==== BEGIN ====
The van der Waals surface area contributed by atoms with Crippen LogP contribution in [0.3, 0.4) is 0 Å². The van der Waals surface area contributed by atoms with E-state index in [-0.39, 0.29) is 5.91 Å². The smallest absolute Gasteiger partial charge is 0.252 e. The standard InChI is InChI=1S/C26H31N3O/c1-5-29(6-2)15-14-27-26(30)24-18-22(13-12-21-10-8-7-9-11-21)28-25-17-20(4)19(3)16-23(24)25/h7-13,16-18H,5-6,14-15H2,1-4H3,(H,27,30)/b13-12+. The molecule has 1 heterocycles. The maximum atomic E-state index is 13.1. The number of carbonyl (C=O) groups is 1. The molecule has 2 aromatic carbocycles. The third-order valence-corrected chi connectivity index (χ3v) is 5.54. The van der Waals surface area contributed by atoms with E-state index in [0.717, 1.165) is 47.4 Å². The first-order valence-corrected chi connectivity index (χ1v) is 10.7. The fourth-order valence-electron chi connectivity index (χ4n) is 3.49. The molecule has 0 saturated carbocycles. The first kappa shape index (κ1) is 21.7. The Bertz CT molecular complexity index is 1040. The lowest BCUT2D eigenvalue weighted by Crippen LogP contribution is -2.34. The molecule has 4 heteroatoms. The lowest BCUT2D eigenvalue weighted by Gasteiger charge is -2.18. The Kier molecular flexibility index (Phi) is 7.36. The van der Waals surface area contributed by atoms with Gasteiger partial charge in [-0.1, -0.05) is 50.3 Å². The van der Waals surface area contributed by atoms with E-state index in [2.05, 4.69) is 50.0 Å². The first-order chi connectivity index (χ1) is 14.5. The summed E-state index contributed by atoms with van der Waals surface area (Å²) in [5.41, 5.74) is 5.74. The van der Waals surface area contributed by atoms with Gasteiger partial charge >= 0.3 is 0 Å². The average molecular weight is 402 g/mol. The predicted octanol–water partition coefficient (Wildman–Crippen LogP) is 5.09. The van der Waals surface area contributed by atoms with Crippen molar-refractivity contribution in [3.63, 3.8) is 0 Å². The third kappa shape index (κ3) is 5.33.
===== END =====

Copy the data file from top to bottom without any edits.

The van der Waals surface area contributed by atoms with Crippen LogP contribution in [0.3, 0.4) is 0 Å². The van der Waals surface area contributed by atoms with E-state index in [-0.39, 0.29) is 5.91 Å². The smallest absolute Gasteiger partial charge is 0.252 e. The standard InChI is InChI=1S/C26H31N3O/c1-5-29(6-2)15-14-27-26(30)24-18-22(13-12-21-10-8-7-9-11-21)28-25-17-20(4)19(3)16-23(24)25/h7-13,16-18H,5-6,14-15H2,1-4H3,(H,27,30)/b13-12+. The molecule has 1 heterocycles. The maximum atomic E-state index is 13.1. The number of carbonyl (C=O) groups is 1. The molecule has 2 aromatic carbocycles. The third-order valence-corrected chi connectivity index (χ3v) is 5.54. The van der Waals surface area contributed by atoms with E-state index in [0.717, 1.165) is 47.4 Å². The first-order valence-corrected chi connectivity index (χ1v) is 10.7. The fourth-order valence-electron chi connectivity index (χ4n) is 3.49. The molecule has 0 saturated carbocycles. The first kappa shape index (κ1) is 21.7. The Bertz CT molecular complexity index is 1040. The lowest BCUT2D eigenvalue weighted by Crippen LogP contribution is -2.34. The molecule has 4 heteroatoms. The lowest BCUT2D eigenvalue weighted by Gasteiger charge is -2.18. The Kier molecular flexibility index (Phi) is 7.36. The van der Waals surface area contributed by atoms with Gasteiger partial charge in [-0.1, -0.05) is 50.3 Å². The van der Waals surface area contributed by atoms with E-state index in [2.05, 4.69) is 50.0 Å². The first-order chi connectivity index (χ1) is 14.5. The summed E-state index contributed by atoms with van der Waals surface area (Å²) in [5.41, 5.74) is 5.74. The van der Waals surface area contributed by atoms with Gasteiger partial charge >= 0.3 is 0 Å². The average molecular weight is 402 g/mol. The predicted octanol–water partition coefficient (Wildman–Crippen LogP) is 5.09. The van der Waals surface area contributed by atoms with Crippen molar-refractivity contribution in [3.63, 3.8) is 0 Å². The third kappa shape index (κ3) is 5.33.